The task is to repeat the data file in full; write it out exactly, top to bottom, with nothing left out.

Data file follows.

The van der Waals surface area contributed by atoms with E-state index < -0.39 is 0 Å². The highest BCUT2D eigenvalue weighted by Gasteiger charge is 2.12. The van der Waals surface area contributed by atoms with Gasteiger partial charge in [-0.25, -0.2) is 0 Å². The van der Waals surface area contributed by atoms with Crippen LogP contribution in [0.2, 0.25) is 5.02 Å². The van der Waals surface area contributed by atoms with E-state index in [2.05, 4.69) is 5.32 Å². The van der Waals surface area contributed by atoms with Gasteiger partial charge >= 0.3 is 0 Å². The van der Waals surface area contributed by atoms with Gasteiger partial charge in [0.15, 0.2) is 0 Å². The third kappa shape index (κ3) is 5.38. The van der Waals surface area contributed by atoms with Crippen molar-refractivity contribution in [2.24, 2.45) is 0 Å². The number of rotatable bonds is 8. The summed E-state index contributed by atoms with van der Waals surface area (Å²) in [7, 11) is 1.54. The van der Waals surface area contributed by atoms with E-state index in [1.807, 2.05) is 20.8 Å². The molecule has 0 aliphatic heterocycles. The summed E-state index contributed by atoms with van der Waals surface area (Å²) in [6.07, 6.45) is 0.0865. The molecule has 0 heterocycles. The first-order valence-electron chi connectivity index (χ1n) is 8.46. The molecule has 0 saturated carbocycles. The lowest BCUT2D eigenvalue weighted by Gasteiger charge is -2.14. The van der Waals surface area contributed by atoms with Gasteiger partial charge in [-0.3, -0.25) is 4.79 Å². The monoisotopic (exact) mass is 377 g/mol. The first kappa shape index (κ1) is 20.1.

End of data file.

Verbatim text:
The van der Waals surface area contributed by atoms with E-state index < -0.39 is 0 Å². The highest BCUT2D eigenvalue weighted by Gasteiger charge is 2.12. The van der Waals surface area contributed by atoms with Gasteiger partial charge in [-0.25, -0.2) is 0 Å². The van der Waals surface area contributed by atoms with Crippen LogP contribution in [0.2, 0.25) is 5.02 Å². The van der Waals surface area contributed by atoms with E-state index in [2.05, 4.69) is 5.32 Å². The van der Waals surface area contributed by atoms with Gasteiger partial charge >= 0.3 is 0 Å². The van der Waals surface area contributed by atoms with Gasteiger partial charge in [0.15, 0.2) is 0 Å². The third kappa shape index (κ3) is 5.38. The van der Waals surface area contributed by atoms with Crippen molar-refractivity contribution in [2.24, 2.45) is 0 Å². The number of rotatable bonds is 8. The summed E-state index contributed by atoms with van der Waals surface area (Å²) in [7, 11) is 1.54. The van der Waals surface area contributed by atoms with E-state index in [1.807, 2.05) is 20.8 Å². The molecule has 0 aliphatic heterocycles. The summed E-state index contributed by atoms with van der Waals surface area (Å²) in [6.07, 6.45) is 0.0865. The molecule has 0 heterocycles. The first-order valence-electron chi connectivity index (χ1n) is 8.46. The molecule has 0 saturated carbocycles. The lowest BCUT2D eigenvalue weighted by Gasteiger charge is -2.14. The van der Waals surface area contributed by atoms with Gasteiger partial charge in [-0.3, -0.25) is 4.79 Å². The monoisotopic (exact) mass is 377 g/mol. The first kappa shape index (κ1) is 20.1.